IDEAS home Printed from
   My bibliography  Save this paper

Intergenerational Educational Mobility in the Comprehensive Danish Welfare State: Testing the Primacy of Non-monetary Social Origin Effects


  • Mads Meier Jæger

    (The Danish National Institute of Social Research)

  • Anders Holm

    (Department of Sociology, University of Copenhagen)


The aim of this paper is investigate the extent to which monetary and non-monetary social background factors explain intergenerational educational attainment in Denmark. The main hypothesis tested is that non-monetary social background factors (cultural, social, and cognitive parental resources) are particularly important relative to economic factors within the institutional context of the comprehensive and highly redistributive Danish welfare state. Drawing on the notion of ‘capital’ by Pierre Bourdieu and a longitudinal Danish data set, we find that parental economic capital is of little importance in explaining educational outcomes, while different non-monetary social background resources, and especially cultural capital, are very important. Our findings then indicate that a particular Scandinavian institutional “mobility regime” may exist in which educational inequalities are predominantly generated by non-monetary forms of stratification. Several suggestions for future research are also discussed.

Suggested Citation

  • Mads Meier Jæger & Anders Holm, "undated". "Intergenerational Educational Mobility in the Comprehensive Danish Welfare State: Testing the Primacy of Non-monetary Social Origin Effects," CAM Working Papers 2006-05, University of Copenhagen. Department of Economics. Centre for Applied Microeconometrics.
  • Handle: RePEc:kud:kuieca:2006_05

    Download full text from publisher

    File URL:
    Download Restriction: no


    Citations are extracted by the CitEc Project, subscribe to its RSS feed for this item.

    Cited by:

    1. Anna Christina D'Addio, 2007. "Intergenerational Transmission of Disadvantage: Mobility or Immobility Across Generations?," OECD Social, Employment and Migration Working Papers 52, OECD Publishing.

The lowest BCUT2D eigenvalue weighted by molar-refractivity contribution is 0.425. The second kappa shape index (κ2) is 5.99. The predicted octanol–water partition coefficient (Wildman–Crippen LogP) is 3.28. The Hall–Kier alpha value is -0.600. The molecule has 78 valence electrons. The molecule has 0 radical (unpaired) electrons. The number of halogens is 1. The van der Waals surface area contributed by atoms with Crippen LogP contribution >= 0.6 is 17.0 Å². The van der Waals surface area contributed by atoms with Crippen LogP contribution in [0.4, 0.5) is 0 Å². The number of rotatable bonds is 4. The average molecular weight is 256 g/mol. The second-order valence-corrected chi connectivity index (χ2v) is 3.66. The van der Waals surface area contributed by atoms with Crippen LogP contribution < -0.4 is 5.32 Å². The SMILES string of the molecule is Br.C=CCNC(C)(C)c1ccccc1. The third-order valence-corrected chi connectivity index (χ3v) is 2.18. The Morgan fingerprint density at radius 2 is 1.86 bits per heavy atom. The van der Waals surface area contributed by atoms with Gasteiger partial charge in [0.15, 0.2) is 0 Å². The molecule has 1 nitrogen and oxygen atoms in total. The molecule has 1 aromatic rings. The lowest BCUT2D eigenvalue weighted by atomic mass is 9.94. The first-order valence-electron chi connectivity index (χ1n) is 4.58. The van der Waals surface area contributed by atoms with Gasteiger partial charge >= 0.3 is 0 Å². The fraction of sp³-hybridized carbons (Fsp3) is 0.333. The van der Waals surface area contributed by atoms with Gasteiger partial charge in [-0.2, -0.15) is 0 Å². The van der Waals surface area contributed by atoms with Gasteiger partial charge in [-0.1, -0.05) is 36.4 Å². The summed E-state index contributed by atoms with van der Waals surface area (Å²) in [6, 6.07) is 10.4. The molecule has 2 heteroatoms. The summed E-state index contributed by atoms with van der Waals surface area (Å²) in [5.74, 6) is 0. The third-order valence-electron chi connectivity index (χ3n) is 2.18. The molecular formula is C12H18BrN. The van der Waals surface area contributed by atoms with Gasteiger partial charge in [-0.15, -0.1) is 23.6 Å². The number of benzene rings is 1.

All material on this site has been provided by the respective publishers and authors. You can help correct errors and omissions. When requesting a correction, please mention this item's handle: RePEc:kud:kuieca:2006_05. See general information about how to correct material in RePEc.

    For technical questions regarding this item, or to correct its authors, title, abstract, bibliographic or download information, contact: (Thomas Hoffmann). General contact details of provider: .

    If you have authored this item and are not yet registered with RePEc, we encourage you to do it here. This allows to link your profile to this item. It also allows you to accept potential citations to this item that we are uncertain about.

    We have no references for this item. You can help adding them by using this form .

    If you know of missing items citing this one, you can help us creating those links by adding the relevant references in the same way as above, for each refering item. If you are a registered author of this item, you may also want to check the "citations" tab in your RePEc Author Service profile, as there may be some citations waiting for confirmation.

    Please note that corrections may take a couple of weeks to filter through the various RePEc services.

    IDEAS is a RePEc service hosted by the Research Division of the Federal Reserve Bank of St. Louis . RePEc uses bibliographic data supplied by the respective publishers.